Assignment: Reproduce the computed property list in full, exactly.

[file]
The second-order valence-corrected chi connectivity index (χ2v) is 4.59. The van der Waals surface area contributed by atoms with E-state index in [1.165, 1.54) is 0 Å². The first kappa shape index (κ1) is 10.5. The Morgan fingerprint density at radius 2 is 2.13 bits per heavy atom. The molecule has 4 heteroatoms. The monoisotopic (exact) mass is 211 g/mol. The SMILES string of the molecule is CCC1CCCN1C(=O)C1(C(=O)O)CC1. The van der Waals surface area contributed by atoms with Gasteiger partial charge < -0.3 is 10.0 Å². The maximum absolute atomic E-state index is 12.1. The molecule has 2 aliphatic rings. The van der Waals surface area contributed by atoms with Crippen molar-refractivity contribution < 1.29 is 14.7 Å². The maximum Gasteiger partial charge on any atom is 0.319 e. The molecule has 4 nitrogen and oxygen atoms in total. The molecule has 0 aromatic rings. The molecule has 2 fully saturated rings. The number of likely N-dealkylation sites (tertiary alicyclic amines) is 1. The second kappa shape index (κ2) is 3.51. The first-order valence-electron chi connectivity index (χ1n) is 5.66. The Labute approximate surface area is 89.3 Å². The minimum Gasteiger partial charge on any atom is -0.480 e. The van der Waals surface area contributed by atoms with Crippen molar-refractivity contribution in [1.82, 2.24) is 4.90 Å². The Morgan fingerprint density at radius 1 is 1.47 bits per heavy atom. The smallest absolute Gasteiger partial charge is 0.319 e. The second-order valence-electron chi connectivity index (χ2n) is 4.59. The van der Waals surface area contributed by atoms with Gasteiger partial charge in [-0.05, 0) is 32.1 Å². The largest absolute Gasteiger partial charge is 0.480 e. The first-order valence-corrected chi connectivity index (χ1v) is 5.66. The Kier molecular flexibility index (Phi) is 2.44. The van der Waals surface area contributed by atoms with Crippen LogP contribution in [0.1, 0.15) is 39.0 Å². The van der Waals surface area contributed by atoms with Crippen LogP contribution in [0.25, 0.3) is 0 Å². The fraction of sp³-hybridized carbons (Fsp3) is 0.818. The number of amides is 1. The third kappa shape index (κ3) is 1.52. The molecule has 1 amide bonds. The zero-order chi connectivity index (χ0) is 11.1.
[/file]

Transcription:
The second-order valence-corrected chi connectivity index (χ2v) is 4.59. The van der Waals surface area contributed by atoms with E-state index in [1.165, 1.54) is 0 Å². The first kappa shape index (κ1) is 10.5. The Morgan fingerprint density at radius 2 is 2.13 bits per heavy atom. The molecule has 4 heteroatoms. The monoisotopic (exact) mass is 211 g/mol. The SMILES string of the molecule is CCC1CCCN1C(=O)C1(C(=O)O)CC1. The van der Waals surface area contributed by atoms with Gasteiger partial charge < -0.3 is 10.0 Å². The maximum absolute atomic E-state index is 12.1. The molecule has 2 aliphatic rings. The van der Waals surface area contributed by atoms with Crippen molar-refractivity contribution < 1.29 is 14.7 Å². The maximum Gasteiger partial charge on any atom is 0.319 e. The molecule has 4 nitrogen and oxygen atoms in total. The molecule has 0 aromatic rings. The molecule has 2 fully saturated rings. The number of likely N-dealkylation sites (tertiary alicyclic amines) is 1. The second kappa shape index (κ2) is 3.51. The first-order valence-electron chi connectivity index (χ1n) is 5.66. The Labute approximate surface area is 89.3 Å². The minimum Gasteiger partial charge on any atom is -0.480 e. The van der Waals surface area contributed by atoms with Crippen molar-refractivity contribution in [1.82, 2.24) is 4.90 Å². The Morgan fingerprint density at radius 1 is 1.47 bits per heavy atom. The smallest absolute Gasteiger partial charge is 0.319 e. The second-order valence-electron chi connectivity index (χ2n) is 4.59. The van der Waals surface area contributed by atoms with Gasteiger partial charge in [-0.05, 0) is 32.1 Å². The largest absolute Gasteiger partial charge is 0.480 e. The first-order valence-corrected chi connectivity index (χ1v) is 5.66. The Kier molecular flexibility index (Phi) is 2.44. The van der Waals surface area contributed by atoms with Crippen LogP contribution in [0.1, 0.15) is 39.0 Å². The van der Waals surface area contributed by atoms with Crippen LogP contribution in [0.25, 0.3) is 0 Å². The fraction of sp³-hybridized carbons (Fsp3) is 0.818. The number of amides is 1. The third kappa shape index (κ3) is 1.52. The molecule has 1 amide bonds. The zero-order chi connectivity index (χ0) is 11.1.